"Ready for dinner"
The New Jersey Senate Health Committee convened on Monday to consider a proposal outlawing the widely discredited practice of “gay conversion” therapy in the state.
Believers in reparative therapy think that being gay is a pathology, one that can be “cured” through counseling. The alleged treatment persists despite being discredited by many professional associations and other counseling groups.
As noted by the New York Times, “harsh aversion techniques” like using electric shock therapy and nausea-inducing drugs to counter “homosexual urges” have largely disappeared over the last three decades, only to be replaced by “kinder, gentler” reparative therapies that pathologize homosexuality and link same-sex attraction to emotional wounds and sexual abuse during childhood.
Jonathan Bier, an 18-year-old college student, testified to the Senate committee about his experience after he was told that he would be expelled from his yeshiva if he didn’t undergo conversion therapy.
“The therapy involved my reading specific portions of the Bible over and over on a weekly basis for the year. I was told about the dangers of homosexuality how it’s connected to disease, mental illness, a life of unhappiness. This hurt me deeply, to this day I’m still affected.”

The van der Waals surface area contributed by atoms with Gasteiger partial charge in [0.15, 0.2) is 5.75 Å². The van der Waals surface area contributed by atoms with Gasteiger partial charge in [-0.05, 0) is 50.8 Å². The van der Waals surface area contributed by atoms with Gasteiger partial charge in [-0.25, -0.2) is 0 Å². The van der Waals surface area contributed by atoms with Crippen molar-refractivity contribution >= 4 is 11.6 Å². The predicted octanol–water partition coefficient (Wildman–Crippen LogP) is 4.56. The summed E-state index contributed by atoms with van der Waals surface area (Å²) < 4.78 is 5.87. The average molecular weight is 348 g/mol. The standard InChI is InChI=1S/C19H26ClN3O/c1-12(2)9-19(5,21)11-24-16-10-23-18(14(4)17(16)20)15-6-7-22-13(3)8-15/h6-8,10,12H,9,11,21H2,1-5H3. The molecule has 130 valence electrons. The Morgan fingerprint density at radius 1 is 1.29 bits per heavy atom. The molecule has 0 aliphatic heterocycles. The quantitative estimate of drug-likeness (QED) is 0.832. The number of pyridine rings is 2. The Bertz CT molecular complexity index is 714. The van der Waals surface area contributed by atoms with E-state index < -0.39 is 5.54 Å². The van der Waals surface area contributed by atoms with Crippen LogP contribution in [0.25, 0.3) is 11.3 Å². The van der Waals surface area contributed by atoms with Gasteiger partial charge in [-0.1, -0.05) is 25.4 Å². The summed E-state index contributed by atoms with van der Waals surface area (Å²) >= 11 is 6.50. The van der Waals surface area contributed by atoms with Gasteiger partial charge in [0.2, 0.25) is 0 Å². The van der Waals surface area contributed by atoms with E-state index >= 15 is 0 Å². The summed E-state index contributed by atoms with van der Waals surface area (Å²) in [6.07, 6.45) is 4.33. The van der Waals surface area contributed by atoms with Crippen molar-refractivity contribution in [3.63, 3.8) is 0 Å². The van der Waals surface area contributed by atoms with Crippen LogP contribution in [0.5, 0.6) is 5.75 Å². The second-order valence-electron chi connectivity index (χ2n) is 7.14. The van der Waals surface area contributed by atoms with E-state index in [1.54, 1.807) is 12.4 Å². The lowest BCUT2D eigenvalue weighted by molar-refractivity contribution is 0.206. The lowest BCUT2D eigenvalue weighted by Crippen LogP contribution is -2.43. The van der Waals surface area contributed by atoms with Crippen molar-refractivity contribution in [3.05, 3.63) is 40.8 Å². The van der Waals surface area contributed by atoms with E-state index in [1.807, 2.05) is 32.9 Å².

Ryan Kendall, who was also subjected to conversion therapy when he was a teenager, testified as well, telling the committee:
“This must stop. We would not tolerate this type of practice for any other group in society. We would not send black children to racial conversion therapy, women to gender conversion therapy or Christians to Atheist conversion therapy.”
The lead sponsor of the bill is state Assemblyman Tim Eustace, an openly gay Democrat.
The ban would prevent licensed practitioners from performing gay conversion therapy on minors, even if parental permission is given. If passed, the state would become the second in the nation to ban the practice. California outlawed conversion therapy in October 2012, but the law is on hold pending a court ruling on its constitutionality.